By Oswa Shafei

Growing up, nobody knew on a map where I was from. “Libya,” I told them, and always immediately followed up with, “It’s next to Egypt”.

I enjoyed those days of relative obscurity; my country was a mystery, something new and unexplored that my white friends would believe all of my misleading stories and information about.

There’s no racism in Libya,” I told them. “It’s not like here. It is, after all, an African country.”

My word was taken at face value. I painted for them a picture of a Mediterranean heaven: palm trees, beaches, oil wealth, and equality for all. The only problem, I told them, was the crazy dictator Qaddafi. He was, in my opinion, holding Libya back from greatness, from becoming “the next Dubai”.

But the revolution came and went and an ugly side began to champion Libya’s face in popular culture: one of violence and racism. As the country descended into chaos, it began to teem with weapons and criminals released from “emancipated” prisons, and the Average Joe had an easier time getting his hands on an AK47 than a gas cartridge for his stove.

The lines of humanity I thought defined Libyans as a superior breed melted away. Qaddafi purchased foreign African mercenaries to defend his stronghold when the last of his armies deserted him – and, in a bloodlust, the Libyans desperate to overthrow him attacked every black man they could find, believing them to be complicit Qaddafi supporters.

Even the father of one of my closest friends, a black Libyan, was not immune. He was picked up off the street buying bread one day and saved from a bullet in his head only by his thick, recognizable Arabic tongue as he pleaded for his life.

The black man who doesn’t speak Arabic,” he told me, “doesn’t have a place in Libya right now”.

Even black, Arabic-speaking Libyans – namely those from Tawergha, a black town that gained notoriety for its support of Qaddafi – fell victim to slaughter and what can only be described as ethnic cleansing.

Whether they had personally supported Qaddafi or not, picked up a weapon in their life, or even understood the country’s political situation, Tawerghans born and raised in Libya were killed by their own countrymen. Libyans in the revolution were supposed to be fighting for justice and equality, but instead slaughter reigned on the basis of suspicion, and all darker than a palm date were guilty.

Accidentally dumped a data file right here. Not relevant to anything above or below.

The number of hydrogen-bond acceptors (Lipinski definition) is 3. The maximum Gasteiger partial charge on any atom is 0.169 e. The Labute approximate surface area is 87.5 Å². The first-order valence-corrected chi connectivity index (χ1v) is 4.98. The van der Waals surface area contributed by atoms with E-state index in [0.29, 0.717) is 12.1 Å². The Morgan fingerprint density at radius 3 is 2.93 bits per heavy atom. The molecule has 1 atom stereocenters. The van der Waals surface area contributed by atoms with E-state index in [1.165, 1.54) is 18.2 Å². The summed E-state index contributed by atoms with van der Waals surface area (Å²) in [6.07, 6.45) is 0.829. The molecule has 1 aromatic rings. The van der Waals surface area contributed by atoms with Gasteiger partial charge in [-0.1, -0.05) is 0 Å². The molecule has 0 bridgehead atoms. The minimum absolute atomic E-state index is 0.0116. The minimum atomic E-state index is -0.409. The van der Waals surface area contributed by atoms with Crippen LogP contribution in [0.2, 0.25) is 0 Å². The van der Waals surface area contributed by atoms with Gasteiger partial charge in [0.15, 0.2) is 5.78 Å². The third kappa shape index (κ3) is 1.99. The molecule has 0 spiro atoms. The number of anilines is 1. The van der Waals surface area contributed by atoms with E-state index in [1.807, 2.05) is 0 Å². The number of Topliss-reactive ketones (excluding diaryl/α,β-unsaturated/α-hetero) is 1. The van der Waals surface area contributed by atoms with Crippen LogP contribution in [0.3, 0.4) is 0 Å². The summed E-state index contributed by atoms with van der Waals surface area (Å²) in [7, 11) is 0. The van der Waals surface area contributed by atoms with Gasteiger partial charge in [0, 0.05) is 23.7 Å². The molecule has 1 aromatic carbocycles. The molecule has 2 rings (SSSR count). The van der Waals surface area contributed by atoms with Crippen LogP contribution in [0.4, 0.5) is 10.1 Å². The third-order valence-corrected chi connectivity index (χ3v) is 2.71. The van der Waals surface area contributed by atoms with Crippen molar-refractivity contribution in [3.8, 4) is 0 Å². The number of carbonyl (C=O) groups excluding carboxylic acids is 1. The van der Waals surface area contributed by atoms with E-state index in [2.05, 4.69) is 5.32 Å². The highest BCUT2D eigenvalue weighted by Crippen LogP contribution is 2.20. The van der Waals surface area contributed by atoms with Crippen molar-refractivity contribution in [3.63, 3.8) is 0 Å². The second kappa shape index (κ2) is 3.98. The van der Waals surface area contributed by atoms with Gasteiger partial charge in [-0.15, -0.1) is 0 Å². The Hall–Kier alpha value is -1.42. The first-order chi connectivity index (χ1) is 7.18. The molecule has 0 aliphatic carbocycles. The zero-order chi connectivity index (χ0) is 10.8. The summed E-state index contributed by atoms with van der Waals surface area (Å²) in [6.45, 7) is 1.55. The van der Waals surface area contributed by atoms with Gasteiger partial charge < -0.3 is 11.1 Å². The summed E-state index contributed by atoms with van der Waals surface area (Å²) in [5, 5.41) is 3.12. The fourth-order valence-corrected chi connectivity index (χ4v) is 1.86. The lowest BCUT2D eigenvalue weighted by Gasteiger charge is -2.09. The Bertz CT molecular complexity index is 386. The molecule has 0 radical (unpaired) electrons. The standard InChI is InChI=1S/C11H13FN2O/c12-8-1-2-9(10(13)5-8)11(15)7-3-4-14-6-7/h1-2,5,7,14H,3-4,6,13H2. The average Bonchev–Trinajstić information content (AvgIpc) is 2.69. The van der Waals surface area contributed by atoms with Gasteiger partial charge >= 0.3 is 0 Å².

The “mercenary” controversy of Libyans targeting black people shamed me, I thought at the time. I jokingly told my mother that I would now be telling people I was Egyptian or Algerian. I didn’t consume myself with actual thoughts of the black victims of Libya because I convinced myself that I was too busy being concerned with my own family members and friends who were dying, With the hundreds of people I knew who were being kidnapped and ransomed. With the whispers of Libyan Arab women like myself who were falling victim to warlords and then raped and discarded.

It has been six years since Qaddafi was killed. In those six years, the country has fallen into unrecognisable disarray, hundres of thousands if not millions have emigrated and factional governments have emerged, claiming authority over various parts of the country. The chaos is beyond belief for someone who grew up with the constant of sweltering despotic security.

And now, human slave markets trade openly in the Western countryside, their only security measure is waiting for night time.

I can no longer claim that I am not Libyan and walk away from the mess I was once proud to claim. It’s true that some of the people who share my homeland and culture – who share my customs, my songs, my recipes, and my mannerisms – are enslaving black Africans in the year 2017.

Minimising or denying the issue will not clear the air, and even freeing every slave on Libyan soil will not completely solve the problem. Racism, for many Libyans, is deeply entrenched in the popular culture, whether we like to admit it or not. Not taking part in the slave trade isn’t enough. Having black friends isn’t enough. Blaming the instability solely on Italy, or Obama, or even Qaddafi’s ghost will not solve the problem.

There must be a second, more successful revolution in Libya if we are to pay retributive justice to the innocent black men and women that our own political pursuits inadvertently caused harm. Every Libyan who does not react with swift anger – at least as swift as was shown in the face of Qaddafi’s atrocities – is as guilty as the auctioneer.

The slave trade has shown me and the rest of world that Libya is far from perfect. But it also does not erase our history: our success in removing a despot who ruled for more than four decades. In comparison, the fight to end slavery and racism in Libya will prove a more daunting challenge.

But we must remember that the shame of bringing our issues to light will never be as strong as the shame of trying to keep them hidden.


Oswa Shafei is a 19-year-old student and hails from Benghazi but who grew up between there and Atlanta in the USA. She is currently at university in Canada.


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